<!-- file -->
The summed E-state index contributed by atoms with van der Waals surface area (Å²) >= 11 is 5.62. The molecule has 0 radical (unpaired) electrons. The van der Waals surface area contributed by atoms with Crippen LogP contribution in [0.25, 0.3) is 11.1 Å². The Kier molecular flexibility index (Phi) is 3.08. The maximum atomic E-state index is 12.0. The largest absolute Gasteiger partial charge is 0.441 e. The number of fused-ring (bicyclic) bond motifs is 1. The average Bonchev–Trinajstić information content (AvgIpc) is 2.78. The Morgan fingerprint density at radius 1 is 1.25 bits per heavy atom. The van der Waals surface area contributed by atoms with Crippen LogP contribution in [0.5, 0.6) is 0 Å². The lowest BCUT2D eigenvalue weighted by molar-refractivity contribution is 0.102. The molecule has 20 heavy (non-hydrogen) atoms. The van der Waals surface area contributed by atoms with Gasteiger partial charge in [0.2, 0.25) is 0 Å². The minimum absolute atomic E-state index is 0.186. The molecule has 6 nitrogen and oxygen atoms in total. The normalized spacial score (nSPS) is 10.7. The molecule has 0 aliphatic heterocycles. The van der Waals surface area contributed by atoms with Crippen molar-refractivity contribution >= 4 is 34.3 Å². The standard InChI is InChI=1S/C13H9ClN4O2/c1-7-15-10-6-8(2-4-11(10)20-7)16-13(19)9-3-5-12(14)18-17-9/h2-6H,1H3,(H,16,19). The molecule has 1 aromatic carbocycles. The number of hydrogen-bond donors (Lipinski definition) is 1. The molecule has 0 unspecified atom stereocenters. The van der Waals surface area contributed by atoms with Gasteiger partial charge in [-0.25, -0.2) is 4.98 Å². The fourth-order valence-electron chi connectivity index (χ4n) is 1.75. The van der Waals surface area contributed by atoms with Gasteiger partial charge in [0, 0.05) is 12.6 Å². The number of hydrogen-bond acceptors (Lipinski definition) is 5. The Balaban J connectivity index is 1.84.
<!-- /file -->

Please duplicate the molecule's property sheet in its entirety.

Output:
The summed E-state index contributed by atoms with van der Waals surface area (Å²) >= 11 is 5.62. The molecule has 0 radical (unpaired) electrons. The van der Waals surface area contributed by atoms with Crippen LogP contribution in [0.25, 0.3) is 11.1 Å². The Kier molecular flexibility index (Phi) is 3.08. The maximum atomic E-state index is 12.0. The largest absolute Gasteiger partial charge is 0.441 e. The number of fused-ring (bicyclic) bond motifs is 1. The average Bonchev–Trinajstić information content (AvgIpc) is 2.78. The Morgan fingerprint density at radius 1 is 1.25 bits per heavy atom. The van der Waals surface area contributed by atoms with Crippen LogP contribution in [0.5, 0.6) is 0 Å². The lowest BCUT2D eigenvalue weighted by molar-refractivity contribution is 0.102. The molecule has 20 heavy (non-hydrogen) atoms. The van der Waals surface area contributed by atoms with Gasteiger partial charge in [0.2, 0.25) is 0 Å². The minimum absolute atomic E-state index is 0.186. The molecule has 6 nitrogen and oxygen atoms in total. The normalized spacial score (nSPS) is 10.7. The molecule has 0 aliphatic heterocycles. The van der Waals surface area contributed by atoms with Crippen molar-refractivity contribution >= 4 is 34.3 Å². The standard InChI is InChI=1S/C13H9ClN4O2/c1-7-15-10-6-8(2-4-11(10)20-7)16-13(19)9-3-5-12(14)18-17-9/h2-6H,1H3,(H,16,19). The molecule has 1 aromatic carbocycles. The number of hydrogen-bond donors (Lipinski definition) is 1. The molecule has 0 unspecified atom stereocenters. The van der Waals surface area contributed by atoms with Gasteiger partial charge in [-0.25, -0.2) is 4.98 Å². The fourth-order valence-electron chi connectivity index (χ4n) is 1.75. The van der Waals surface area contributed by atoms with Gasteiger partial charge in [0, 0.05) is 12.6 Å². The number of hydrogen-bond acceptors (Lipinski definition) is 5. The Balaban J connectivity index is 1.84.